I’m not talking about full-blind dovetails. What I demonstrate in the video below is a technique you use to miter the top or bottom edge of a box, a dovetailed foot molding or the back of a chest or cabinet. For that matter, you can use this technique just about anywhere you want a nice tight fitting miter. Carpenters have used it to trim doors and windows forever.
The idea is to dress up the work with a mitered corner instead of what appears to be a butt joint on the edge of the project. I don’t use it every time I make a box/cabinet/chest. There are many instances where a mitered dovetail isn’t necessary. But when those times arise, it’s good to have this simple technique in your arsenal.
Kerfing The Miter
The technique isn’t difficult to understand or do, but it might take a little practice. Don’t start practicing on a project in which you have tons of time invested. Grab a little scrap material, rough out a set of dovetails (you could probably use the practice anyway, and they don’t have to be particularly good in any case), and start cutting, kerfing and fitting the mitered edge. If you plan properly when cutting your dovetails, you can miter both edges for more practice.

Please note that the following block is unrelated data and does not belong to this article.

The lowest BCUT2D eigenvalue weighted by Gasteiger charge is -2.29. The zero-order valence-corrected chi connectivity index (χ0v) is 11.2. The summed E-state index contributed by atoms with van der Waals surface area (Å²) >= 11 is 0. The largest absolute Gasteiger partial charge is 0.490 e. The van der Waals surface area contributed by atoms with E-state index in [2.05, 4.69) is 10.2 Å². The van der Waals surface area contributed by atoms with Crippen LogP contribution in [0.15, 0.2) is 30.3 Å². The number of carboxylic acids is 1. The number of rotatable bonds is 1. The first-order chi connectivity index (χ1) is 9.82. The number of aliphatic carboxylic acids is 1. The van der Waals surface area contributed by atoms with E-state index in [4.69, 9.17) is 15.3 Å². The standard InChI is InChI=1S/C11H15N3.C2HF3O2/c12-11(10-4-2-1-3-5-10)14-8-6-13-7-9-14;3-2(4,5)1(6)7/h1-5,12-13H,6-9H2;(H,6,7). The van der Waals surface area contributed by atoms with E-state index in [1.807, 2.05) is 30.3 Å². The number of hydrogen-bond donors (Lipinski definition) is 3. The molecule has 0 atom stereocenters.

In the video, I’m working with a set of dovetails for a simple inlaid bible box. The box is rabbeted to receive the bottom, and that’s where the miter happens. I covered it with molding, which made mitering the corner unnecessary, but I was filming the build and wanted to present the technique. And that’s my segue into the video and the close of this post.
Thanks for checking out my 12 Days of the Christmas buying season posts. And if you use the coupon code day1 at checkout, you’ll get a 10% discount off my 2019 Pennsylvania Spice Box class (coupon code valid until 1/1/19).
Today is the final blog of 2018 (maybe), I’m taking time for well, the holidays (obviously) and the final prep for The Woodworking Shows 2019 Season (which starts January 4th in Baltimore). If you live near a city in which the shows passes through, make sure you attend and stop by my booth for a seminar or to say hello.
I wish you a happy holiday season, Merry Christmas and a happy, healthy and prosperous New Year. I’ll return to daily blogging in early January.